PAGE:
Alex Epstein: Despite Climate Change, the Future Needs More Fossil Fuels

Coal, oil, and gas have contributed to global warming, but we can deal with their impact while letting them bring billions more up to middle-class living standards.


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Today's discussion of climate and energy policy is dominated by two overarching claims. 

First, fossil fuels are causing catastrophic climate change that threatens the very existence of the planet. And, second, renewable forms of energy—particularly wind and solar—can easily replace oil, coal, and gas. 

In his new book Fossil Future, Alex Epstein argues that neither of these statements is accurate. He notes that the number of people around the globe dying from climate-related events has plummeted by 98 percent over the past century and that wind and solar comprise just 3 percent of current global energy use. An immediate shift to renewables, he argues, would consign billions to poverty or death in order to stave off the impact of man-made climate change, the consequences of which have often been exaggerated and with which humans are equipped to deal.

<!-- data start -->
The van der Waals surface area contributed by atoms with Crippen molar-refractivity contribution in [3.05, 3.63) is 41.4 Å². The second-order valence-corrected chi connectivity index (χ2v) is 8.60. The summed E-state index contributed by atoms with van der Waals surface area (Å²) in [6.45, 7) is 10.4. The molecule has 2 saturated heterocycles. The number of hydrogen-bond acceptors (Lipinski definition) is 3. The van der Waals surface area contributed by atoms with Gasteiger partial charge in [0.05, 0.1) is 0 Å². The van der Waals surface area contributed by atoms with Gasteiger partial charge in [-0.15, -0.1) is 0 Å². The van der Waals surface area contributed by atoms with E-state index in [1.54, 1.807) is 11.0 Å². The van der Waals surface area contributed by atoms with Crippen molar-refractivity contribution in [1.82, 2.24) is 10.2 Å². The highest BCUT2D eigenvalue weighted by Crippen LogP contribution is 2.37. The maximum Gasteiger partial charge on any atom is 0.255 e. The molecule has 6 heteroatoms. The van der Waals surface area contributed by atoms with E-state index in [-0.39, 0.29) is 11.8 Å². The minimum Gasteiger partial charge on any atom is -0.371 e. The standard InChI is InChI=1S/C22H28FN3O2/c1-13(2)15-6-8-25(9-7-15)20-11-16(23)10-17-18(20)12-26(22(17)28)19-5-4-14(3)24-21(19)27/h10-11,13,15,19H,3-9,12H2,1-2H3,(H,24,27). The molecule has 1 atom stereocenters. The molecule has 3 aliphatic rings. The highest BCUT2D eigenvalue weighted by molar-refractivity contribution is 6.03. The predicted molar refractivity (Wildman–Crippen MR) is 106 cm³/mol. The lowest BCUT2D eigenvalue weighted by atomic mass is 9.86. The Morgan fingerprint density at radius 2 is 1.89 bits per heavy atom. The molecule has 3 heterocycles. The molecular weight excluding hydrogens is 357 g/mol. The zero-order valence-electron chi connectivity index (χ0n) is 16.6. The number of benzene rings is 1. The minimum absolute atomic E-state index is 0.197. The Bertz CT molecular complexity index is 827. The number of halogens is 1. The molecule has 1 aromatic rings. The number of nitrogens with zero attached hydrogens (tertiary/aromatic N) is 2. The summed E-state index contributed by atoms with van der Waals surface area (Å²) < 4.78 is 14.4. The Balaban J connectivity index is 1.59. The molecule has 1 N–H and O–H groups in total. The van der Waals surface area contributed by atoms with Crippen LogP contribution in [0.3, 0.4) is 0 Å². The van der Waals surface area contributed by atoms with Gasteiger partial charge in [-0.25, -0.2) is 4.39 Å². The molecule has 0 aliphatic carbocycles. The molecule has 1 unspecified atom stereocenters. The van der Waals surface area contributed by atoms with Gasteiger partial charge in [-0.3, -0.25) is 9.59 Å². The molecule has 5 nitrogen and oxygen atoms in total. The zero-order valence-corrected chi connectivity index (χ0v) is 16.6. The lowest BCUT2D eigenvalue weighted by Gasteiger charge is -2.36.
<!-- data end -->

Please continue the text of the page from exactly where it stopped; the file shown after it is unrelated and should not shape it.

Epstein, who is the founder and president of the Center for Industrial Progress, tells Reason about how he fought back against a hit piece in The Washington Post accusing him of racism by using social media to tell his side of the story and why he believes "human flourishing requires more oil, coal, and natural gas—not less"

Photos: John Englart/Flickr/Creative Commons; Stephen McCarthy/Collision/Sportsfile/Flickr/Creative Commons; Gage Skidmore/Flickr/Creative Commons; Gage Skidmore/Flickr/Creative Commons

Written and produced by Nick Gillespie; intro edited by John Osterhoudt; interview edited by Adam Czarnecki.